When I found Her, I learned pretty quickly that She is not one-dimensional; rather, She is as multifaceted as we are. She is infinitely compassionate. She is fury personified. She is sexually free. She gives life, and She takes it away. She encompasses all – darkness and the light. And on and on.
When the DF showed up for me, She meant business. The more I learned about Her, the more I realized that many of my choices, particularly in my career, had been deeply influenced by a need to prove my value and intelligence as a woman.
Over the course of a year, I upended my life. I walked away from a successful business I’d spent more than seven years building. I dove deeper into my studies. I began working with an intuition teacher, and guided by research that emphasized the deep sacredness of the body, I became a certified yoga instructor.
None of this was easy. Similar to the birth of my son, the entire journey has been both painful and joyful. And completely worth it.
When we lose our ability to envision ourselves as sacred beings, something terrible and soul-crushing happens. It’s my belief that this lack of sacred representation of women is also a predominant reason our planet is in crisis. In whatever way I can, I’m hoping to address this inequity here.
Since I first began this journey, I have taken the notion of responsibility very seriously – a little too seriously, perhaps. My ego naively had me believe that She needed me to help bring Her back to the forefront. No – it’s the other way around. I needed Her to bring me fully into life.
I recently watched the Grammys. Everywhere I looked, She was there.
She was there in a perfectly imperfect Adele, who with genuine heartbreak but without shame stopped her tribute to George Michael because she was not singing in key. “It’s too important,” she said, defying the show-must-go-on mentality we’ve become so used to. “I have to get this right.” And she did, going on to sing a gorgeous rendition of his song Fast Love.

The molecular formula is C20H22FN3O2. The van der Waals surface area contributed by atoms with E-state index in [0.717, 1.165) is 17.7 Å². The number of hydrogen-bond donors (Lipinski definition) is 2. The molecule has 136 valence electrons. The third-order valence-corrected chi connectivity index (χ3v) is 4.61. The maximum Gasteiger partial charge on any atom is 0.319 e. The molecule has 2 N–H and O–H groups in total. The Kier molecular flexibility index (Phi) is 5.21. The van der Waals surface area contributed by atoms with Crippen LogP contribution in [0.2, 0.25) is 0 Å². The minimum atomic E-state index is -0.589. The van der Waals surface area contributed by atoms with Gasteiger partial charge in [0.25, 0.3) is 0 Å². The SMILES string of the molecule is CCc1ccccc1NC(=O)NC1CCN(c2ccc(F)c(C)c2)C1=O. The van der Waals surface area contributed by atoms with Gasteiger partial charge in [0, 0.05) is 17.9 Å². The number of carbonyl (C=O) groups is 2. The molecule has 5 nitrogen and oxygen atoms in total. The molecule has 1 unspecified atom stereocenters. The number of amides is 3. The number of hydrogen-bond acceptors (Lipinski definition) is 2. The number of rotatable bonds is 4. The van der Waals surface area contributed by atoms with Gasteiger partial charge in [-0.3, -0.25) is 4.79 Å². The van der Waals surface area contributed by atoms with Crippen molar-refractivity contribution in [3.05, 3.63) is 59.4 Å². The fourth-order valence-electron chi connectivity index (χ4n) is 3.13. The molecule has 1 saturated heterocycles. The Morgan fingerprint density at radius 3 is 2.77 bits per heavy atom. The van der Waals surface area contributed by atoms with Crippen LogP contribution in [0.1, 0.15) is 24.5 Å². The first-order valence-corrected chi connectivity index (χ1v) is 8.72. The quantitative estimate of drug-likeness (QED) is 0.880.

She took my breath away as Beyonce, radiant and pregnant, dripping in gold and the very embodiment of the Goddess herself, sang of heartache and redemption. “If we’re going to heal, let it be glorious.” Indeed.
And She was there when Adele, during her acceptance speech for the biggest award of the night, could not stop praising her idol Beyonce for her incredible (and incredibly DF) album Lemonade. And then Adele broke her award in half – to share with the woman who most inspired her. I started crying when I saw this.
Adele didn't stop there either, later asking the question so many of us were wondering (and not so subtly pointing to the possibility of racism in the decision-making process): "What the fuck does she [Beyonce] have to do to win Album of the Year?"
This is what the DF looks like in all her glory. She is courageous. She is persistent. She owns every inch of the stage she walks upon. She is radiant with life, full of fierce compassion and love. She isn't afraid to share the spotlight with others, and she certainly isn't afraid to speak out about injustice when she sees it. This is power with others, not power over others, and it's something most of us have never fully experienced before. I can't get enough of it.
So no, the DF doesn’t need me to do anything for Her. She is roaring Her way back into our lives in Her own time and in Her own way, and it is incredible to watch. I’m just along for the ride, bearing witness to the miracle here.